Animal welfare

Part of ACTIAM’s Fundamental Investment Principles

From being critical to the survival of mankind in prehistory, fur has become a much-debated luxury item today. Together with China, Europe accounts for approximately 60% of the world's production of mink pelts (in itself accounting for more than 85% of all international trade in furs) which is estimated at around € 6.2bn according to figures from 2015.

Nevertheless, pressure from animal rights activists and increasing consumer concerns about animal welfare, has made a number of luxury brands decide to go fur free. Additionally, several countries have already decided to ban fur or are in the process of phasing it out.

While fur and exotic skins used to be a by-product of animal husbandry and products made of animal skin lasted a lifetime, growing demand in the luxury segment means that more animals are needed to meet the demand. At the same time, synthetic alternatives are becoming increasingly available. These developments have fed the discussion about whether it is still justifiable to kill animals for their skin. Pro-fur campaigns heavily criticise the environmental impact of faux fur, whereas anti-fur campaigns often lead with ethical arguments. The environmental impact, however, encompasses a number of different inputs and this has not been researched extensively enough.

Generally speaking, it is safe to say that fur farming is not only a controversial issue, but also a complex one. Whilst we acknowledge that the fashion industry faces many challenges, such as water use, pollution and poor working conditions, our engagement is related to the production and use of fur and exotic skins.

Engagement activities

Investors may be hesitant about being exposed to companies that produce products containing fur and exotic skins due to environmental, social and governance (ESG) concerns. That is because the normative debate has shifted and there are potentially negative financial consequences for brands using these materials.

Over the course of two years, ACTIAM - based on its Fundamental Investment Principles - collaborated on engagements with five global listed luxury brands, to address the controversies relating to the topic of fur and exotic leather. The objectives of the engagement were to:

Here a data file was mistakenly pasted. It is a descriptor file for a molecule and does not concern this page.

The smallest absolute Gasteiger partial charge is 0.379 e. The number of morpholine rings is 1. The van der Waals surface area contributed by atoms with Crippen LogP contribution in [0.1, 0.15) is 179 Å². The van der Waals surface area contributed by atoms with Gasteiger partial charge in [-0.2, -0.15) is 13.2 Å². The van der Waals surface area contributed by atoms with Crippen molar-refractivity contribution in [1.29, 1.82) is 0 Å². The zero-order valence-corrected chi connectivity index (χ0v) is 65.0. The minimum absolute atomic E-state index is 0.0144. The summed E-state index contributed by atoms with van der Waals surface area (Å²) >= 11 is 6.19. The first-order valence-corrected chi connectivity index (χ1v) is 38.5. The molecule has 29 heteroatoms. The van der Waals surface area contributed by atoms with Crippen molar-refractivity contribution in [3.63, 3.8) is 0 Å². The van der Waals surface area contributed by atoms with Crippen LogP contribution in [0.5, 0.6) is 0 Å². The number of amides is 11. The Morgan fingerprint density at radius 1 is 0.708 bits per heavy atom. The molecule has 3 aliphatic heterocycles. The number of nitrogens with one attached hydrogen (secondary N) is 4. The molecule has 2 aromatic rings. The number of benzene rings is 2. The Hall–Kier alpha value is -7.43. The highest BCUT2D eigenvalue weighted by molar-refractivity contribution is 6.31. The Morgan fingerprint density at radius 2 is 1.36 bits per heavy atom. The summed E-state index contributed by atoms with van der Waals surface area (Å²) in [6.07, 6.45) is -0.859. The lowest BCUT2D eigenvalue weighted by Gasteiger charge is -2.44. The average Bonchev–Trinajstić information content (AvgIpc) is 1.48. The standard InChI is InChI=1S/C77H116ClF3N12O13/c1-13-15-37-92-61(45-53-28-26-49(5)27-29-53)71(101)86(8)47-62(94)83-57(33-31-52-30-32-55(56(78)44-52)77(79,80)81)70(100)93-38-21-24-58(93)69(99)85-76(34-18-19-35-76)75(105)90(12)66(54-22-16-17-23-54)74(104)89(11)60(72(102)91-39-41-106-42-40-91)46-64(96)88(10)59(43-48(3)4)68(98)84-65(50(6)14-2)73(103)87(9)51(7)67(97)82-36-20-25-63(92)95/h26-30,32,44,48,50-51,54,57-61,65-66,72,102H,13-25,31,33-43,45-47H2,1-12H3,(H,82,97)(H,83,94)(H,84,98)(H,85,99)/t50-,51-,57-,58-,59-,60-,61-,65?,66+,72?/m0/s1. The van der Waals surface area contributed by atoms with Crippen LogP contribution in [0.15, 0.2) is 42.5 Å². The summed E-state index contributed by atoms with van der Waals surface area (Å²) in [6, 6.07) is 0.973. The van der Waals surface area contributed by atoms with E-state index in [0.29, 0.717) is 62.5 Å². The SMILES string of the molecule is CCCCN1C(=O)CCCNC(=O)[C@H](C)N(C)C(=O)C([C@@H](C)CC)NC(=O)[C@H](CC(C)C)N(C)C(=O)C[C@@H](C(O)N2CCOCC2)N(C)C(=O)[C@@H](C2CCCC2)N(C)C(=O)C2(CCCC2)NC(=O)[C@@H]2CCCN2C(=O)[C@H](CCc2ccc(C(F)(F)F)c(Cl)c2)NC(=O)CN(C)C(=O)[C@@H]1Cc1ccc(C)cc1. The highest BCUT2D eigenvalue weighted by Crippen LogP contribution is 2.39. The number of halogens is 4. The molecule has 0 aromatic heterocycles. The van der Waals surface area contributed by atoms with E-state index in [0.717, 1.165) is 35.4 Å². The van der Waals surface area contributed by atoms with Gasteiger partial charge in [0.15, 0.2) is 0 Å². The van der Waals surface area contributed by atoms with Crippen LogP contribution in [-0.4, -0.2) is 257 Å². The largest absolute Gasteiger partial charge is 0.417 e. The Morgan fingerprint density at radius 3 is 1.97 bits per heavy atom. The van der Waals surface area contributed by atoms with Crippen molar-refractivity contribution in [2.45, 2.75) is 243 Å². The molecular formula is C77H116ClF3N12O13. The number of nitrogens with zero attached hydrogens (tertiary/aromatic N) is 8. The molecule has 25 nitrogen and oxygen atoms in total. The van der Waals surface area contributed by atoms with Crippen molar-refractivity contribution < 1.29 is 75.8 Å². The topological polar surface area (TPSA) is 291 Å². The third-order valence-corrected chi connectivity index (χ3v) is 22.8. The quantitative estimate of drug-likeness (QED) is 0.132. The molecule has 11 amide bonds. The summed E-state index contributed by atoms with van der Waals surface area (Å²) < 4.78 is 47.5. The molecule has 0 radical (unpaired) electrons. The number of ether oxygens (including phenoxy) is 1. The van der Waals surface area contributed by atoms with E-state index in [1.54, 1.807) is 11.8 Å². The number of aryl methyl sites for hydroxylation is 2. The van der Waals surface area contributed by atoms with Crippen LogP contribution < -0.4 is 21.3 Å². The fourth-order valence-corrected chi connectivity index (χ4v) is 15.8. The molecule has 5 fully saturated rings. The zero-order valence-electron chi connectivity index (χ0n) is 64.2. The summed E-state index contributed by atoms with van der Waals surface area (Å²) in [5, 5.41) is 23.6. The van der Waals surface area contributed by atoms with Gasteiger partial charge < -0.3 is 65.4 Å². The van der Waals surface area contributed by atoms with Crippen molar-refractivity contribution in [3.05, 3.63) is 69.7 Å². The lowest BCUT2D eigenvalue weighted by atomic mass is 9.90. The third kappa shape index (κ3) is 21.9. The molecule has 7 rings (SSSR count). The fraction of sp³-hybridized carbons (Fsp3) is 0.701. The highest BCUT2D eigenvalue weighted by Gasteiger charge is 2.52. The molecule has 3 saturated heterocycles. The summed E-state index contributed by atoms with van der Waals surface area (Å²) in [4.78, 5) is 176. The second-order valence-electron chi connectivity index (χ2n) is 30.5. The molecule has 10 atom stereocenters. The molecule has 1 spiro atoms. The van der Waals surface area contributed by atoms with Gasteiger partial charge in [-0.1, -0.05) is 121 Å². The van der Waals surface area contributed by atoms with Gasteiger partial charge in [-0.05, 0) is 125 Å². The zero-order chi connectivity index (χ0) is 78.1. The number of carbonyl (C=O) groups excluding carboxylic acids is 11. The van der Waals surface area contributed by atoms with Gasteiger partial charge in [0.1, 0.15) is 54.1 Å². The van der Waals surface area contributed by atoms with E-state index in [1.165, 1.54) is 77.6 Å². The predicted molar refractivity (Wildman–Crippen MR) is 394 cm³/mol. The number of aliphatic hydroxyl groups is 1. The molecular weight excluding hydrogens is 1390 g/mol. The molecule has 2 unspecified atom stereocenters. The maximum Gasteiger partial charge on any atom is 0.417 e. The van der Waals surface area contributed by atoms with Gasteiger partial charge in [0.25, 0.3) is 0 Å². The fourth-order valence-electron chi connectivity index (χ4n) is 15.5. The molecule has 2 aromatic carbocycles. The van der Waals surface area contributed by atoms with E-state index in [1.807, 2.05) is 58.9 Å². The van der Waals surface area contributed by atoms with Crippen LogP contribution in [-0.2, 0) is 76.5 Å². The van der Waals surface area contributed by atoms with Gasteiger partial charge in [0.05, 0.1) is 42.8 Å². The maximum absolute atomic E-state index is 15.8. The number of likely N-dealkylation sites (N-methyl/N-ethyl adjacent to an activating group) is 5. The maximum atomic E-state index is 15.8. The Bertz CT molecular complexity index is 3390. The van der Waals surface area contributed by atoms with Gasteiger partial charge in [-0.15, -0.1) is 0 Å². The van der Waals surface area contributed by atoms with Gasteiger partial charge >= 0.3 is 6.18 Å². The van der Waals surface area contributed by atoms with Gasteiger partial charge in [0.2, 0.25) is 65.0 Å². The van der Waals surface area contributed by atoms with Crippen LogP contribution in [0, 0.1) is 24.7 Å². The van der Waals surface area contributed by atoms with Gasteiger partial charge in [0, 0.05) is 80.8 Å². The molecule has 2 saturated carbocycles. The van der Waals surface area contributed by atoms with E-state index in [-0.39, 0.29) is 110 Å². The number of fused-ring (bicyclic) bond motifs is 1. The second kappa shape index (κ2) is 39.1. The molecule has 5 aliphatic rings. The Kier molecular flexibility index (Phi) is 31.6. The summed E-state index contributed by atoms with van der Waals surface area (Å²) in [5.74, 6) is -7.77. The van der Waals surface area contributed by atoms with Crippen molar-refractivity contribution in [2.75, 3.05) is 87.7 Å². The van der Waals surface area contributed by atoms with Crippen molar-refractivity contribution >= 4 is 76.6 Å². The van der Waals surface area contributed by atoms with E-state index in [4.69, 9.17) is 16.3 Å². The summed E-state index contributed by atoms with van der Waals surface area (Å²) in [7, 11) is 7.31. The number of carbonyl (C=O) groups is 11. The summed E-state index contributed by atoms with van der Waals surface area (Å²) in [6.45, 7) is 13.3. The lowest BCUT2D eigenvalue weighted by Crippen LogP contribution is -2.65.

• understand how the company uses fur and exotic leather
  • understand how the company deals with negative consumer sentiment around fur and with regulatory developments
  • convince the company to commit to a phase out or stop the use of fur


Great variance in responsible sourcing standards

Although fur farming practices vary considerably across the world, driven by different regulations and enforcement, we believe some regulations have evolved in tandem with changing societal perceptions. In general, the European Union can be considered to be quite advanced with its regulations: it not only regulates the humane treatment and slaughter of animals raised for food, but also for clothing. Fur farms in Europe are monitored routinely, and varying degrees of compliance can be observed. In other countries, such as China and Russia, there is minimal regulatory oversight and the demand for fur is even growing.

Moreover, there are standards such as the industry-initiated Welfur, Saga standards and the BSR Animal Sourcing Principles. These are often criticised because they were developed by the fur industry itself and sometimes still allow the industry to keep using small wire cages.

Most of the luxury brands have sourcing standards in place with provisions for ethical standards and traceability. However, enforcement of these standards seems insufficient in many cases. In addition, while standards are often created centrally, oversight is decentralised at brand level (especially as creative freedom and autonomy are considered key for all luxury fashion houses).

Use of alternatives

In recent years, many luxury fashion companies have announced that they are going to stop using fur and / or exotic leathers or they have committed themselves to not using animal products at all. While this is laudable from an animal welfare perspective, it raises questions about the synthetic alternatives that are being used.